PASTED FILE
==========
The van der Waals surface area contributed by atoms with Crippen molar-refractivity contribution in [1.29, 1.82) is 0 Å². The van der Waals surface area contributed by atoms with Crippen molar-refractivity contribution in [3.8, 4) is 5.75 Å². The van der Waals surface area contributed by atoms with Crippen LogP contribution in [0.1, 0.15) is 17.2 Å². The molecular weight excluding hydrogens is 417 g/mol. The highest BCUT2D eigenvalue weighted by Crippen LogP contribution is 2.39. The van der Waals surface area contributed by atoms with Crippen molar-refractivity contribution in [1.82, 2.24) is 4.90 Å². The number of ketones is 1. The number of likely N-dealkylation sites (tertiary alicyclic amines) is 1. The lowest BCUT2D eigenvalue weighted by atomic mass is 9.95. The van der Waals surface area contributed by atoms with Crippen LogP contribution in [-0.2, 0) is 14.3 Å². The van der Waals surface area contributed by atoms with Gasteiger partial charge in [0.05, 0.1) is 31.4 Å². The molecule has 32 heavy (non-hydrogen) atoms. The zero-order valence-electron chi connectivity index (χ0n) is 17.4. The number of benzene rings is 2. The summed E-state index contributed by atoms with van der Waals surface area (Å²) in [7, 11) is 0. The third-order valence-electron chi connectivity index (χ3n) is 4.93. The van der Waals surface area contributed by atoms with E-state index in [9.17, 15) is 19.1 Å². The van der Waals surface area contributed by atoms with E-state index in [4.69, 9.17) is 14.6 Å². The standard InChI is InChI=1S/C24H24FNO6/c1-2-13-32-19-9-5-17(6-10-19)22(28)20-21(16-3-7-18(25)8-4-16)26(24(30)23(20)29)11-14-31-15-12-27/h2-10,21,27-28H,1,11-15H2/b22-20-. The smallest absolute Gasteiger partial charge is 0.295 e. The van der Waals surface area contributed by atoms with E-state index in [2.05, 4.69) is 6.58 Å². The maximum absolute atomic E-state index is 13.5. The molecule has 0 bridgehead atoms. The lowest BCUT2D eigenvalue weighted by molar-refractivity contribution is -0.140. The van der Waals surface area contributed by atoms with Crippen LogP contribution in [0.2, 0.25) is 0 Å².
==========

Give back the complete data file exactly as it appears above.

The van der Waals surface area contributed by atoms with Crippen molar-refractivity contribution in [1.29, 1.82) is 0 Å². The van der Waals surface area contributed by atoms with Crippen molar-refractivity contribution in [3.8, 4) is 5.75 Å². The van der Waals surface area contributed by atoms with Crippen LogP contribution in [0.1, 0.15) is 17.2 Å². The molecular weight excluding hydrogens is 417 g/mol. The highest BCUT2D eigenvalue weighted by Crippen LogP contribution is 2.39. The van der Waals surface area contributed by atoms with Crippen molar-refractivity contribution in [1.82, 2.24) is 4.90 Å². The number of ketones is 1. The number of likely N-dealkylation sites (tertiary alicyclic amines) is 1. The lowest BCUT2D eigenvalue weighted by atomic mass is 9.95. The van der Waals surface area contributed by atoms with Crippen LogP contribution in [-0.2, 0) is 14.3 Å². The van der Waals surface area contributed by atoms with Gasteiger partial charge in [0.05, 0.1) is 31.4 Å². The molecule has 32 heavy (non-hydrogen) atoms. The zero-order valence-electron chi connectivity index (χ0n) is 17.4. The number of benzene rings is 2. The summed E-state index contributed by atoms with van der Waals surface area (Å²) in [7, 11) is 0. The third-order valence-electron chi connectivity index (χ3n) is 4.93. The van der Waals surface area contributed by atoms with E-state index in [9.17, 15) is 19.1 Å². The van der Waals surface area contributed by atoms with E-state index in [4.69, 9.17) is 14.6 Å². The standard InChI is InChI=1S/C24H24FNO6/c1-2-13-32-19-9-5-17(6-10-19)22(28)20-21(16-3-7-18(25)8-4-16)26(24(30)23(20)29)11-14-31-15-12-27/h2-10,21,27-28H,1,11-15H2/b22-20-. The smallest absolute Gasteiger partial charge is 0.295 e. The van der Waals surface area contributed by atoms with E-state index in [2.05, 4.69) is 6.58 Å². The maximum absolute atomic E-state index is 13.5. The molecule has 0 bridgehead atoms. The lowest BCUT2D eigenvalue weighted by molar-refractivity contribution is -0.140. The van der Waals surface area contributed by atoms with Crippen LogP contribution in [0.2, 0.25) is 0 Å².